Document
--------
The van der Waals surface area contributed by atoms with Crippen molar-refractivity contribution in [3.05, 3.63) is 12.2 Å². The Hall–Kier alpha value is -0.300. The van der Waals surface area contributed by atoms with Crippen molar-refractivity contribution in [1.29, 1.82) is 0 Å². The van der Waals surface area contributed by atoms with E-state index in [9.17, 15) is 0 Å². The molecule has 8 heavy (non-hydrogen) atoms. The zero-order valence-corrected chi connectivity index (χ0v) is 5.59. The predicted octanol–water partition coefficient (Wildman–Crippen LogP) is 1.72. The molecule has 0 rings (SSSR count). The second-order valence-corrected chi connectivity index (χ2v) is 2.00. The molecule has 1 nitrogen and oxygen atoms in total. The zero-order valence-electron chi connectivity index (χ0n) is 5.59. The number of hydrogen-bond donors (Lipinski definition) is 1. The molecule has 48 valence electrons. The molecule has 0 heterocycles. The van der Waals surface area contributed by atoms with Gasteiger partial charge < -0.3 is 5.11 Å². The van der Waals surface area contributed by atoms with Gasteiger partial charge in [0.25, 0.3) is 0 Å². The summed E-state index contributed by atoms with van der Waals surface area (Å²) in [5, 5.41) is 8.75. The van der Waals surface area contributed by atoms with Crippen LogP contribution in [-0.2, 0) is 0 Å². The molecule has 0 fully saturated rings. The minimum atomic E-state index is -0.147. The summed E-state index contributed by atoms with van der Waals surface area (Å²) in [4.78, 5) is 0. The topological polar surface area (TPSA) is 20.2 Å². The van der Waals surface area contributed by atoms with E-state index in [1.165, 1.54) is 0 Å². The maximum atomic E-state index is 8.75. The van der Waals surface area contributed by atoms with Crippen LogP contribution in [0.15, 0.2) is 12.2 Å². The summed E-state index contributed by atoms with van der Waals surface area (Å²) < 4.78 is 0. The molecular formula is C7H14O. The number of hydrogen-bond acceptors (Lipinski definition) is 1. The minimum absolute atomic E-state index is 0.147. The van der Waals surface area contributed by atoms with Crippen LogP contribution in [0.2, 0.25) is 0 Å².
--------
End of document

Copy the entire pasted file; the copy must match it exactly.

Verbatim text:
The van der Waals surface area contributed by atoms with Crippen molar-refractivity contribution in [3.05, 3.63) is 12.2 Å². The Hall–Kier alpha value is -0.300. The van der Waals surface area contributed by atoms with Crippen molar-refractivity contribution in [1.29, 1.82) is 0 Å². The van der Waals surface area contributed by atoms with E-state index in [9.17, 15) is 0 Å². The molecule has 8 heavy (non-hydrogen) atoms. The zero-order valence-corrected chi connectivity index (χ0v) is 5.59. The predicted octanol–water partition coefficient (Wildman–Crippen LogP) is 1.72. The molecule has 0 rings (SSSR count). The second-order valence-corrected chi connectivity index (χ2v) is 2.00. The molecule has 1 nitrogen and oxygen atoms in total. The zero-order valence-electron chi connectivity index (χ0n) is 5.59. The number of hydrogen-bond donors (Lipinski definition) is 1. The molecule has 48 valence electrons. The molecule has 0 heterocycles. The van der Waals surface area contributed by atoms with Gasteiger partial charge < -0.3 is 5.11 Å². The van der Waals surface area contributed by atoms with Gasteiger partial charge in [0.25, 0.3) is 0 Å². The summed E-state index contributed by atoms with van der Waals surface area (Å²) in [5, 5.41) is 8.75. The van der Waals surface area contributed by atoms with Crippen LogP contribution in [-0.2, 0) is 0 Å². The molecule has 0 fully saturated rings. The minimum atomic E-state index is -0.147. The summed E-state index contributed by atoms with van der Waals surface area (Å²) in [4.78, 5) is 0. The topological polar surface area (TPSA) is 20.2 Å². The van der Waals surface area contributed by atoms with E-state index in [1.165, 1.54) is 0 Å². The maximum atomic E-state index is 8.75. The van der Waals surface area contributed by atoms with Crippen LogP contribution in [0.15, 0.2) is 12.2 Å². The summed E-state index contributed by atoms with van der Waals surface area (Å²) < 4.78 is 0. The molecular formula is C7H14O. The number of hydrogen-bond acceptors (Lipinski definition) is 1. The minimum absolute atomic E-state index is 0.147. The van der Waals surface area contributed by atoms with Crippen LogP contribution in [0.2, 0.25) is 0 Å².